Your weapons, armor, and gadgets, and not to mention your base defenses and food items, all are constructed via a crafting system, a multi-material system we've seen a hundred times before. Better items require rarer materials and most locations will resupply their stock occasionally, meaning that if you know a special spot for batteries or piano wire, then chances are that location will contain those items again upon a future visit. The crafting system allows you to see what materials you need for a certain recipe you've unlocked and tracking these pieces down to construct that long-awaited weapon or gear piece can be a very satisfying feeling, especially when you stumble upon a table or shelf filled with that last item you need. While the game doesn't contain the completion prompts of something like Monster Hunter World, where you can set alerts to indicate you've gathered all the materials for that item, it still contains the same addictive charm of Capcom's monster crafting simulator. 


As I've mentioned, your combat moves, as well as your character, can be upgraded after collecting certain Kuban milestones, with each level requiring far more energy than the last. You can upgrade the damage you deal, how much damage you can take, or boost your dexterity or stamina. Combat moves can involve leg sweeps, sprint attacks, special attack combo's, or simply the ability to pick items up a bit faster. Several of these, such as the CQC counter can be a lifesaver when a Wanderer is about to strike, causing you to unleash a fury of punches and kicks to drop them to the ground. Upon completing the campaign, I am missing only 5 skills and should easily be able to max level my survivor in no time.

When you complete the campaign, a post-game mission to unlock special subclasses is soon available and will look to enhance various playstyles. These subclasses are Assault, Jaeger, Medic, and Scout. Each class has special skills to help your multiplayer companions like the Assault's Battle Cry to strengthen your attack power of you and your allies, or the Medic's ability to share some of your life with another player. Each class also has several quality of life additions like the Scouts ability to repair damaged defenses, pick up multiple materials at once, or the Jaeger's ability to shoot three arrows at a time. These subclasses add a whole new dynamic to the game and frankly, it's incredibly disappointing that you only unlock these after beating the main story, some 20 hours in. I instantly gravitated towards the Scout subclass due to the ability to cloak, acquire Kuban instantly upon a kill, and walk silently around my enemies.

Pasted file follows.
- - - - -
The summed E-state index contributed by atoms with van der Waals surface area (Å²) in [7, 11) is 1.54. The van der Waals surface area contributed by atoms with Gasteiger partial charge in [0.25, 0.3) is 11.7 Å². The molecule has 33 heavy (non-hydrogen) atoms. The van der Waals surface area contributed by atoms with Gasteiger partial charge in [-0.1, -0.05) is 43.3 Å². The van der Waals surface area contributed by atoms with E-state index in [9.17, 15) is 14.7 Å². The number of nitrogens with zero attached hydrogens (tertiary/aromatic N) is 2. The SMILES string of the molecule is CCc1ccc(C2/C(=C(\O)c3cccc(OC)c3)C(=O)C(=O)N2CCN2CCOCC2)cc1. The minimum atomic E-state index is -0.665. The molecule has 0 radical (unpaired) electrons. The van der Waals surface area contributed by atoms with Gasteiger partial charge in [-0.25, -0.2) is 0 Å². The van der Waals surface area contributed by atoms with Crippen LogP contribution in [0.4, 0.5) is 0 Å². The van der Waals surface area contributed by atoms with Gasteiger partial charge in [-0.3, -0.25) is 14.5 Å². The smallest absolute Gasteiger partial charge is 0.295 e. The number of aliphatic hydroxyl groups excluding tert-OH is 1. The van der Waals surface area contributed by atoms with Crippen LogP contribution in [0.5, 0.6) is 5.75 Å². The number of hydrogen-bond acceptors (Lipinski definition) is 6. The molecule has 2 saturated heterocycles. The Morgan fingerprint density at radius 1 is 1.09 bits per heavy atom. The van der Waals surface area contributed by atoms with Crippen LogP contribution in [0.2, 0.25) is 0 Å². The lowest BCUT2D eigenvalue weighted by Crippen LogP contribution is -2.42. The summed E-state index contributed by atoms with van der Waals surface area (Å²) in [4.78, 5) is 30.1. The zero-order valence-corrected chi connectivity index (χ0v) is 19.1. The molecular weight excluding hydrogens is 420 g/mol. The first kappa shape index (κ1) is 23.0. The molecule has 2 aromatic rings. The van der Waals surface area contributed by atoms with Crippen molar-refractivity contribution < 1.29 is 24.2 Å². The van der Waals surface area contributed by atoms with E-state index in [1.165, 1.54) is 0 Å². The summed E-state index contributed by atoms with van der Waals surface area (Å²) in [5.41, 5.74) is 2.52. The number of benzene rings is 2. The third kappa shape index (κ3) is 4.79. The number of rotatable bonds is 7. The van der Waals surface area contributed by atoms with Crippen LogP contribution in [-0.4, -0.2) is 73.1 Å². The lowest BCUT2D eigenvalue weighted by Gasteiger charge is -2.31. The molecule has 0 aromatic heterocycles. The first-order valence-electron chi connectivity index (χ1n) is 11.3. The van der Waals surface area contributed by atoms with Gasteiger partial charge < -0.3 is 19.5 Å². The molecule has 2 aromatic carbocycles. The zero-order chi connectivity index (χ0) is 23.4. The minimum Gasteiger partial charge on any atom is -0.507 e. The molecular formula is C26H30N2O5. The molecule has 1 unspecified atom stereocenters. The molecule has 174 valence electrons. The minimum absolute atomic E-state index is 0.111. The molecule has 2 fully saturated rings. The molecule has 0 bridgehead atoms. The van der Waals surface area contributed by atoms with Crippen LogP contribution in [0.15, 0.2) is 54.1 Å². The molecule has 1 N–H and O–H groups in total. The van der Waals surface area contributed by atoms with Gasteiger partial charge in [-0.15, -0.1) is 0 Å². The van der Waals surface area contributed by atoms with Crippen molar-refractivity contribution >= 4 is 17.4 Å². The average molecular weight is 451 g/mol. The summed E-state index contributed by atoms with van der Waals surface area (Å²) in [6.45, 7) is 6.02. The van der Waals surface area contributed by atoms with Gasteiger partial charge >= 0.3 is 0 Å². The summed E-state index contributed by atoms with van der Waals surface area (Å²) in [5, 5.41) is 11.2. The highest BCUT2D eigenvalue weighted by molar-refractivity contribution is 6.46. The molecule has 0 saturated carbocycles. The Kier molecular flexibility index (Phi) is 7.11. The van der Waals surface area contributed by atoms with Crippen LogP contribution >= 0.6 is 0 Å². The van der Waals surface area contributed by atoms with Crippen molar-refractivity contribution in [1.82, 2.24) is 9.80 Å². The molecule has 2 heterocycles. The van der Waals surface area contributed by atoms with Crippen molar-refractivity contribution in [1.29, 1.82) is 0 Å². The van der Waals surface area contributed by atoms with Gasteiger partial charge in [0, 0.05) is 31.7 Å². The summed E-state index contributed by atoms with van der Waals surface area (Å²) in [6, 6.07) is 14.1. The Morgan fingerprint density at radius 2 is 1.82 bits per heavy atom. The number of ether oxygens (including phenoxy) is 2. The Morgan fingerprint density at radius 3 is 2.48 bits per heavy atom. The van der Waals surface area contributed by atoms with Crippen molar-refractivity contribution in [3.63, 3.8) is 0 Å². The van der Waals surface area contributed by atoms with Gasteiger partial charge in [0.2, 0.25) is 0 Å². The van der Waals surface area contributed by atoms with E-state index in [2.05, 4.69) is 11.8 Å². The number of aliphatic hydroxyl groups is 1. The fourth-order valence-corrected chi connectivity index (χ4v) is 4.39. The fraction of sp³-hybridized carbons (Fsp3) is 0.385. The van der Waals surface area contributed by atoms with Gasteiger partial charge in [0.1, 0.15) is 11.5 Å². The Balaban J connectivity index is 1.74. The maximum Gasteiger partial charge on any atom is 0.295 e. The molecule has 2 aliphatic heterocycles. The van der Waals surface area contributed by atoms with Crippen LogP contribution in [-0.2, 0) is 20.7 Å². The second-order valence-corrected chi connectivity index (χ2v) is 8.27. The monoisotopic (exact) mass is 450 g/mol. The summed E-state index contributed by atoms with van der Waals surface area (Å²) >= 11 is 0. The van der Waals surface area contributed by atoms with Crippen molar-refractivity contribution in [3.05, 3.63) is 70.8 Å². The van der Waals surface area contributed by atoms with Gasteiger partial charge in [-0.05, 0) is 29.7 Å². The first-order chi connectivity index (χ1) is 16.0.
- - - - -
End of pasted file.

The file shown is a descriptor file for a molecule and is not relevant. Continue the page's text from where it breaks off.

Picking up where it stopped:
While most of your missions are typical fetch quests, there are numerous times throughout the campaign that you will be tasked with placing down a Digger and mining for Kuban Energy. These are wave-based events that take place either in three-wave cycles in preset locations, or single waves that appear randomly on the map. These events are essentially training you for its co-op multiplayer, albeit as a solo experience. You can leave the campaign at any time to join up with three other players for some extremely satisfying co-op action. Any items you earn as a reward can also be brought back into your single-player game, so it's a solid way to procure some much-needed materials and new gear items. During these Digger missions, you are tasked with defending the digging machine from the Wanderer threat, using all manner of defenses to cut them down. This is easily the best component to Survive and is a blast to play with a full roster of players. At first, you are locked to completing easy missions until you reach a certain character level to unlock normal, and the same goes for unlocking hard difficulty as well.